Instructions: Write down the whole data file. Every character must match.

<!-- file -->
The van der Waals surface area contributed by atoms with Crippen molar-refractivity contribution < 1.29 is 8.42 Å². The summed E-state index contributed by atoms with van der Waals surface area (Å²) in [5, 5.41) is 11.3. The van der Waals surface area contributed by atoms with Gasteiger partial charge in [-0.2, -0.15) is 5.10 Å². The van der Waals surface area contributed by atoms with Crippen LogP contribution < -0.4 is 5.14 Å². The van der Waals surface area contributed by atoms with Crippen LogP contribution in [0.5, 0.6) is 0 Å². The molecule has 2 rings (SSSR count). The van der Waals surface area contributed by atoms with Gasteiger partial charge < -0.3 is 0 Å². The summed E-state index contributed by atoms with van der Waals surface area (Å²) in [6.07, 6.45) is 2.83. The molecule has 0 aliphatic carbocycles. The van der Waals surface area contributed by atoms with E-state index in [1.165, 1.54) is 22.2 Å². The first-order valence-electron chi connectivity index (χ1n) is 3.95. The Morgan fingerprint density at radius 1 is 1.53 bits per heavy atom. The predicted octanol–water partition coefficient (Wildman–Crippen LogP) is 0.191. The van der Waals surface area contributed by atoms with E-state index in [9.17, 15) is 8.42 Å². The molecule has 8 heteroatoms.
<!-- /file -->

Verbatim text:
The van der Waals surface area contributed by atoms with Crippen molar-refractivity contribution < 1.29 is 8.42 Å². The summed E-state index contributed by atoms with van der Waals surface area (Å²) in [5, 5.41) is 11.3. The van der Waals surface area contributed by atoms with Gasteiger partial charge in [-0.2, -0.15) is 5.10 Å². The van der Waals surface area contributed by atoms with Crippen LogP contribution < -0.4 is 5.14 Å². The van der Waals surface area contributed by atoms with Crippen LogP contribution in [0.5, 0.6) is 0 Å². The molecule has 2 rings (SSSR count). The van der Waals surface area contributed by atoms with Gasteiger partial charge < -0.3 is 0 Å². The summed E-state index contributed by atoms with van der Waals surface area (Å²) in [6.07, 6.45) is 2.83. The molecule has 0 aliphatic carbocycles. The van der Waals surface area contributed by atoms with E-state index in [1.165, 1.54) is 22.2 Å². The first-order valence-electron chi connectivity index (χ1n) is 3.95. The Morgan fingerprint density at radius 1 is 1.53 bits per heavy atom. The predicted octanol–water partition coefficient (Wildman–Crippen LogP) is 0.191. The van der Waals surface area contributed by atoms with E-state index in [9.17, 15) is 8.42 Å². The molecule has 8 heteroatoms.